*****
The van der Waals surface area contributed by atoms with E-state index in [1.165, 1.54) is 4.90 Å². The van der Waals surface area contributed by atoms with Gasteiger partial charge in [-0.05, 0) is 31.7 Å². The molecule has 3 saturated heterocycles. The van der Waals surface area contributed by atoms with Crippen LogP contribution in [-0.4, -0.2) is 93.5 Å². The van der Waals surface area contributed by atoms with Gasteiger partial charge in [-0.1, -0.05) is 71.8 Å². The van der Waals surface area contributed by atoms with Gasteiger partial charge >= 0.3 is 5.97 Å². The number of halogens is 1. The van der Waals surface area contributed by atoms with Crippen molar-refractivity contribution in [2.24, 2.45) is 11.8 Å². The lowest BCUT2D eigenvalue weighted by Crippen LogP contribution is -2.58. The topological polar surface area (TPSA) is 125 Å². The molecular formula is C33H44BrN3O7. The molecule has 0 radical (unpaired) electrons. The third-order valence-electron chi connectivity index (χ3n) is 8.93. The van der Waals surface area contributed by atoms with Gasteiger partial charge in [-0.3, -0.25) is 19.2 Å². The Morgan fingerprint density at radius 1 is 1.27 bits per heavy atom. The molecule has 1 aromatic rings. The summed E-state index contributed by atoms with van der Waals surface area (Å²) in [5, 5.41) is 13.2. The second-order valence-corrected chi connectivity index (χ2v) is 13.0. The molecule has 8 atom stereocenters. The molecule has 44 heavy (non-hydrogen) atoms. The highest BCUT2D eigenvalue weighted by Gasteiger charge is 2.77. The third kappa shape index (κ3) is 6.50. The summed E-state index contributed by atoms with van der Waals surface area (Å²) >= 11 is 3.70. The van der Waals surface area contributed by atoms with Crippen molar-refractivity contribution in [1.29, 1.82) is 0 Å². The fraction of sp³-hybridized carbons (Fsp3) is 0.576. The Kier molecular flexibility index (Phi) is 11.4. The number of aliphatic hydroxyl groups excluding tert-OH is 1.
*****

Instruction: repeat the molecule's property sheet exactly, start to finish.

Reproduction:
The van der Waals surface area contributed by atoms with E-state index in [1.165, 1.54) is 4.90 Å². The van der Waals surface area contributed by atoms with Gasteiger partial charge in [-0.05, 0) is 31.7 Å². The molecule has 3 saturated heterocycles. The van der Waals surface area contributed by atoms with Crippen LogP contribution in [-0.4, -0.2) is 93.5 Å². The van der Waals surface area contributed by atoms with Gasteiger partial charge in [-0.1, -0.05) is 71.8 Å². The van der Waals surface area contributed by atoms with Gasteiger partial charge >= 0.3 is 5.97 Å². The number of halogens is 1. The van der Waals surface area contributed by atoms with Crippen molar-refractivity contribution in [2.24, 2.45) is 11.8 Å². The lowest BCUT2D eigenvalue weighted by Crippen LogP contribution is -2.58. The topological polar surface area (TPSA) is 125 Å². The molecular formula is C33H44BrN3O7. The molecule has 0 radical (unpaired) electrons. The third-order valence-electron chi connectivity index (χ3n) is 8.93. The van der Waals surface area contributed by atoms with Gasteiger partial charge in [-0.3, -0.25) is 19.2 Å². The Morgan fingerprint density at radius 1 is 1.27 bits per heavy atom. The molecule has 1 aromatic rings. The summed E-state index contributed by atoms with van der Waals surface area (Å²) in [5, 5.41) is 13.2. The second-order valence-corrected chi connectivity index (χ2v) is 13.0. The molecule has 8 atom stereocenters. The molecule has 44 heavy (non-hydrogen) atoms. The highest BCUT2D eigenvalue weighted by Gasteiger charge is 2.77. The third kappa shape index (κ3) is 6.50. The summed E-state index contributed by atoms with van der Waals surface area (Å²) >= 11 is 3.70. The van der Waals surface area contributed by atoms with Crippen molar-refractivity contribution in [1.29, 1.82) is 0 Å². The fraction of sp³-hybridized carbons (Fsp3) is 0.576. The Kier molecular flexibility index (Phi) is 11.4. The number of aliphatic hydroxyl groups excluding tert-OH is 1.